In between countless trips to Pilot Wings, I was treated to a demo of some of the 3DS’s other features, including the built-in 3D camera. One standard camera faces you on the 3DS’ familiar clamshell, but on the reverse there are two cameras spaced apart that combine to capture pictures in three-dimensions. Practical uses were thin on the ground, but the feature’s inclusion definitely holds a novelty factor that has legs. If the final version also includes editing software akin to that found in DSi, then expect even more japes.
Throughout the whole day, the feature of the 3DS that intrigued me the most was the slider that controlled just how much depth was rendered to the top screen – all the way up and you’d have full 3D; pull it down and the image would revert to a flat frame. Why would anyone have it set to anything less than maximum? And so I fiddled. Even at half-way, the 3D is still effective but seemed to allow the eyes to relax a little more. On the more fast paced demos, such as Mario Kart, this strain was possibly more noticeable, but no more than a passing phase as your eyes become accustomed to the new display. The equivalent, say, of swapping between glasses and contact lenses where the eyes require a few seconds to adjust to the new focal length, and on the more sedate games this transition was nigh on negligible.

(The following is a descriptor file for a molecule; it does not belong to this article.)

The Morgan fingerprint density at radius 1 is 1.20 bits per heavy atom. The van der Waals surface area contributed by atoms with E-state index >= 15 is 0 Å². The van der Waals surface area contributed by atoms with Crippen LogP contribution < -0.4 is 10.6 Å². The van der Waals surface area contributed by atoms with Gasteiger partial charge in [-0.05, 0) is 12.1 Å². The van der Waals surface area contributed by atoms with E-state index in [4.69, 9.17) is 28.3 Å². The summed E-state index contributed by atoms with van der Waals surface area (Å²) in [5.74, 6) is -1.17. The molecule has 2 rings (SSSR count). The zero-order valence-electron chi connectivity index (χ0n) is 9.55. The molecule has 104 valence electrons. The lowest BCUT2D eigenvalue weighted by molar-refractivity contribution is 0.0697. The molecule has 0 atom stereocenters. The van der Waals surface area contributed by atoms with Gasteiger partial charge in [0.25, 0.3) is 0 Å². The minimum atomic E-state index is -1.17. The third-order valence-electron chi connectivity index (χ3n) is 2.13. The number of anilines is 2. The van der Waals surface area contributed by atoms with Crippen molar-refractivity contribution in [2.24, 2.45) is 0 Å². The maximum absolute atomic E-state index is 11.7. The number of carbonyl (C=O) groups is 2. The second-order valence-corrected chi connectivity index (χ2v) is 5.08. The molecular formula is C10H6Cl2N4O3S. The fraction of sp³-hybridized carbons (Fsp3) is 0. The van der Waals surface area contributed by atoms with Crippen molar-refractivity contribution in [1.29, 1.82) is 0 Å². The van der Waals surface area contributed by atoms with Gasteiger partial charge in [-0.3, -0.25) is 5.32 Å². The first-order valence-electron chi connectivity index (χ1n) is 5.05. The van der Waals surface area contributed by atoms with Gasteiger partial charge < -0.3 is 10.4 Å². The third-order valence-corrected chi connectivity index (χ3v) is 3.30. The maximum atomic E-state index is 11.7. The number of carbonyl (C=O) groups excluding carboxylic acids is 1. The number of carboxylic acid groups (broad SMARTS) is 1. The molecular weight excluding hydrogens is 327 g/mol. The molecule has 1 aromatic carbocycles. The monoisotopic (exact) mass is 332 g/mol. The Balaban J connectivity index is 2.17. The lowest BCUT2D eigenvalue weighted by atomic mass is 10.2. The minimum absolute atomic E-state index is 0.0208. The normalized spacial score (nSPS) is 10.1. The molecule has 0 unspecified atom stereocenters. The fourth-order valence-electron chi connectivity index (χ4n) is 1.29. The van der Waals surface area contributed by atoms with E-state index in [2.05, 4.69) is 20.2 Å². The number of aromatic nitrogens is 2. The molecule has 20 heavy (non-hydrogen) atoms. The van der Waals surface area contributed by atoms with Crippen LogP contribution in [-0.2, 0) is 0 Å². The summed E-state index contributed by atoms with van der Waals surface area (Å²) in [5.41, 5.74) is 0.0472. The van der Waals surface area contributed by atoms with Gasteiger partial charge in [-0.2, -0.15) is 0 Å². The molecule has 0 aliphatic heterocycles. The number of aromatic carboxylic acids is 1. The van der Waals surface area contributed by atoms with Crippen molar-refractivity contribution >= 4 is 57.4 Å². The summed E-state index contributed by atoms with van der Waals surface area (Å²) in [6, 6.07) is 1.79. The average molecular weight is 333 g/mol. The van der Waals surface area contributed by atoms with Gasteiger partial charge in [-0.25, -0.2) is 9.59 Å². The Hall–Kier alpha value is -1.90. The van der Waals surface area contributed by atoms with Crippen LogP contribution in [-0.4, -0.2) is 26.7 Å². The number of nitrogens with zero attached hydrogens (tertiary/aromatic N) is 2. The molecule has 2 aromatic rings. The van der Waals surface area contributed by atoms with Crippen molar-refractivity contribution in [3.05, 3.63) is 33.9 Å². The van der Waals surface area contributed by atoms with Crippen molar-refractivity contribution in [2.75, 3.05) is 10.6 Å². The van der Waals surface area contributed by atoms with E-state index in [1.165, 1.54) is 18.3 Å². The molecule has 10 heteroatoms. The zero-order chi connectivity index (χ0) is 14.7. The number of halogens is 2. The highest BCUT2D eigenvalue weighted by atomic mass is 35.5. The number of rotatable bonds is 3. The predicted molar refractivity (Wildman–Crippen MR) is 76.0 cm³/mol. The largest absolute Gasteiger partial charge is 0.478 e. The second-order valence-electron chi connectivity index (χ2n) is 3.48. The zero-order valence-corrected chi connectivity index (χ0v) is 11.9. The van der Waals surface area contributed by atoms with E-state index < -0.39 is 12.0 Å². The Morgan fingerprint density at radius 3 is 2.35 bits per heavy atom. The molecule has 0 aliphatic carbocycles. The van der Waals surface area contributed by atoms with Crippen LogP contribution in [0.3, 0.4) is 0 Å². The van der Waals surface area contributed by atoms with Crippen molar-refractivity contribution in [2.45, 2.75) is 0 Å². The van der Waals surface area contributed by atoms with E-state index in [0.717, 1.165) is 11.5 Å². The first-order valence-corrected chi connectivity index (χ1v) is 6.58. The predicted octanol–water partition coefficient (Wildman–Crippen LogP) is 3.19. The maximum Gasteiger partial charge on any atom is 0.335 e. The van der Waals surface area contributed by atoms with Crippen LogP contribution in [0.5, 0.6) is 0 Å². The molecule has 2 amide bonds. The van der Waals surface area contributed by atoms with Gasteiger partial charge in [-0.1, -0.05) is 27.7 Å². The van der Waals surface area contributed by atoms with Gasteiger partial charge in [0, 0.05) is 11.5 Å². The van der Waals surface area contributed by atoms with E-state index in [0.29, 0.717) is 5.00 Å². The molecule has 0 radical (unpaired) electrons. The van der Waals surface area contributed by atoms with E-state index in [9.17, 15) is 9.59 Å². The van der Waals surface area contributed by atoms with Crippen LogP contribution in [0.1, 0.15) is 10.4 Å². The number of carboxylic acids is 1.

All in all, the 3DS is a package that sells itself by simply washing over you with its sheer subtlety and unassuming nature. Many advancements in video games have come about and repeatedly tried to whack you round the face, be it high-def visuals, the encroachment of the online era, or even the now forgotten X-bit wars. With Nintendo’s new hand-held I was met by a puppy, not a marketing man telling me what I wanted; a friendly bark and a lovely game of catch was all I need to be sold. Well, that and a jetplane.
Many will say that you don’t need 3D, and they are completely correct. The industry will function just fine without it, but when it’s executed so well and seamlessly, why would you want anything else.
The Nintendo 3DS is pencilled in for launch in early 2011.